Retinal vascular occlusion

What is Retinal vascular occlusion?

The blood supply of the retina consists of arteries and veins which carry blood to and from the retina back to the heart. This serves as the main supply of nutrition to the retina. Any blockage in these vessels is termed as vascular occlusion. It can be termed as retinal vein occlusion and retinal arterial occlusion.

Retinal vein occlusion (RVO) is more common than arterial occlusion and can be either central or branch retinal vein occlusion. Occlusion can be either be due to clot in the veins or due to high blood pressure. Vision can be blurred because of 3 reasons:

– Macular edema – buildup of fluid or leakage in the central part of the retina

– Haemorrhages – blood in the retina or blood in the vitreous cavity

– Ischemia – lack of blood supply to the retina/macula due to blockage

What are the signs and symptoms and risk factors for RVO?

Signs and symptoms can vary from sudden painless loss of vision to blurring of vision. There can be dark spots or floaters in the visual field. Risk factors are uncontrolled hypertension and diabetes, smoking, obesity, raised cholesterol and advanced glaucoma. In young adults, inflammatory conditions and clotting disorders are more commonly associated with retinal venous occlusions than in older population.

I have been diagnosed with central retinal vein occlusion and the retina specialist has advised OCT and Fluorescein angiography as further tests. Are they necessary?

Optical Coherence Tomography (OCT) and Fundus Fluorescein Angiography (FFA) are retinal investigations necessary to further evaluate the condition in detail.

FFA gives us more information about the blood supply of the retina – whether the retina is well perfused or the circulation is compromised. Also, FFA is useful to detect the presence of neovascularization. OCT is required to detect macular edema and is useful to assessing the efficacy of treatment. There is a newer investigative modality called as OCTA (OCT angiography) which is used to see the retinal circulation without the use of dye and is especially important in patients who are allergic to the dye or in whom the FFA is contraindicated.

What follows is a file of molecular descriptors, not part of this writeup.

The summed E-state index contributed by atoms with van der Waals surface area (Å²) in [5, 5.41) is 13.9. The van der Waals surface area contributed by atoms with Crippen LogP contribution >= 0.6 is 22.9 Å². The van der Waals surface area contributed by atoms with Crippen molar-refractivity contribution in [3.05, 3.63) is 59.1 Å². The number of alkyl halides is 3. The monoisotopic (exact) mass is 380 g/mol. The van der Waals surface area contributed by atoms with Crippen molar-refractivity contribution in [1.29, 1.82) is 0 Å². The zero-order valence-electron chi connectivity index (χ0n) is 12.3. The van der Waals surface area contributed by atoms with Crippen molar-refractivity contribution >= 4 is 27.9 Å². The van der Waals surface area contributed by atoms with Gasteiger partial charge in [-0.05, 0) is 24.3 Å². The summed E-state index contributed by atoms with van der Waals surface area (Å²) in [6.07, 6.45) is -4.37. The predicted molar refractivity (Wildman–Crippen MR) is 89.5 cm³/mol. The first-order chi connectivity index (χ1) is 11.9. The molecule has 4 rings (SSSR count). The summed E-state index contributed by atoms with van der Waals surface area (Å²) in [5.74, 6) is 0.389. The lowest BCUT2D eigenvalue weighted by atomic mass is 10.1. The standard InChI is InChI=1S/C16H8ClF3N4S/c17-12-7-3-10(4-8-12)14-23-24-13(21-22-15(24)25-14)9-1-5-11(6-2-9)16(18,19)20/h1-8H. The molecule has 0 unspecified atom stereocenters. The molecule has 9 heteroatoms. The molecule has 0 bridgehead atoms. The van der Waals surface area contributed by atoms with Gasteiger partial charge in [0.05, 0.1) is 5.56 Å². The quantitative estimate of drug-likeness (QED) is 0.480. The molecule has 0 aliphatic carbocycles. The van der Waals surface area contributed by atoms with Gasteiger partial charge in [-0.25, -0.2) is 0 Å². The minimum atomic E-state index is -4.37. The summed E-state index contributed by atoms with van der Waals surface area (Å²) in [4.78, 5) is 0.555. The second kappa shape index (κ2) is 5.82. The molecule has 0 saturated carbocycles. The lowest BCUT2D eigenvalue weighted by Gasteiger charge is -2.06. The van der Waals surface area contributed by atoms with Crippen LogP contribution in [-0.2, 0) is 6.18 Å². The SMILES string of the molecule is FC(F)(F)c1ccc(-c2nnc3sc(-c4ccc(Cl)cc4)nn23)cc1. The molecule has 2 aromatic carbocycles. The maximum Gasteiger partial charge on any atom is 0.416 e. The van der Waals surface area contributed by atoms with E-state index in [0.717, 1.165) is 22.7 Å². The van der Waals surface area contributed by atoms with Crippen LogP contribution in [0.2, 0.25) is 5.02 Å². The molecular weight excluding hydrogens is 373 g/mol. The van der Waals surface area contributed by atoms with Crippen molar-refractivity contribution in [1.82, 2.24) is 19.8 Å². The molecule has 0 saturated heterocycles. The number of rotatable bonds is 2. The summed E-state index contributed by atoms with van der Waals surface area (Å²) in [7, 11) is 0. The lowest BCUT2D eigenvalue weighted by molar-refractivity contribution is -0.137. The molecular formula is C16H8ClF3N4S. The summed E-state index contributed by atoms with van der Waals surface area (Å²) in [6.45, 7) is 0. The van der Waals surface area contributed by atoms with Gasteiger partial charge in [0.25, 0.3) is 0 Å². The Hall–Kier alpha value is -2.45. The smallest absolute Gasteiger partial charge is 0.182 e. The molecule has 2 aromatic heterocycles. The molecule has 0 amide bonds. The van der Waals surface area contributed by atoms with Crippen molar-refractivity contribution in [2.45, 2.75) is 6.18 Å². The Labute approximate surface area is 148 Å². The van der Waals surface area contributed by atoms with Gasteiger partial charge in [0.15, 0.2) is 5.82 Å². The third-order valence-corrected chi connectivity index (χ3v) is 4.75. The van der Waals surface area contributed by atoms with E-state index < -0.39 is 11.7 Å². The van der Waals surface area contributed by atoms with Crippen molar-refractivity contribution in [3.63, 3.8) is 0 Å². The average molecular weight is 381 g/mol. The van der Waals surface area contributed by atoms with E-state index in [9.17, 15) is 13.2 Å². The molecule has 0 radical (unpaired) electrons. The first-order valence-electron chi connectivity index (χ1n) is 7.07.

The doctor has advised some injections in the eye. Is there any other treatment that can work? How many injections will I need?

In order to treat the macular edema, the retina specialist advises intravitreal injections which are aimed to reduce swelling and improve the vision. Depending on the extent of damage to the circulation and associated systemic factors, the number of injections can vary. However, since the response to treatment can vary from patient to patient, it is not possible to predict the number of injections required and it is necessary to be ready for multiple repeated injections.

I was diagnosed with CRVO 6 months back and now my eye pressure is increasing. Why is the retina specialist advising laser treatment in addition to injections?

CRVO can predispose a patient to develop abnormal new blood vessels in the retina and in the angle of the eye which can cause eye pressure to increase. This condition is called as neovascular glaucoma and is seen in ischemic CRVO. The laser treatment is done in 3-4 sittings to burn the retina which has lost its blood supply to reduce the new blood vessels and prevent bleeding in the eye. In very advanced cases, the patient may need to undergo glaucoma surgery to bring the pressure under control if it is not controlled with medications.

How much will my vision improve after the laser and injections? Will surgery help?

Visual improvement will depend on the health of the retina and amount of swelling in the macular area. Vitrectomy surgery is required when there is bleeding in the vitreous to clear the blood and improve the visual acuity.

In addition to all these treatment modalities, lifestyle modification such cessation of smoking and control of systemic factors like BP, DM and cholesterol play a very important role in the prognosis and need for continued intervention.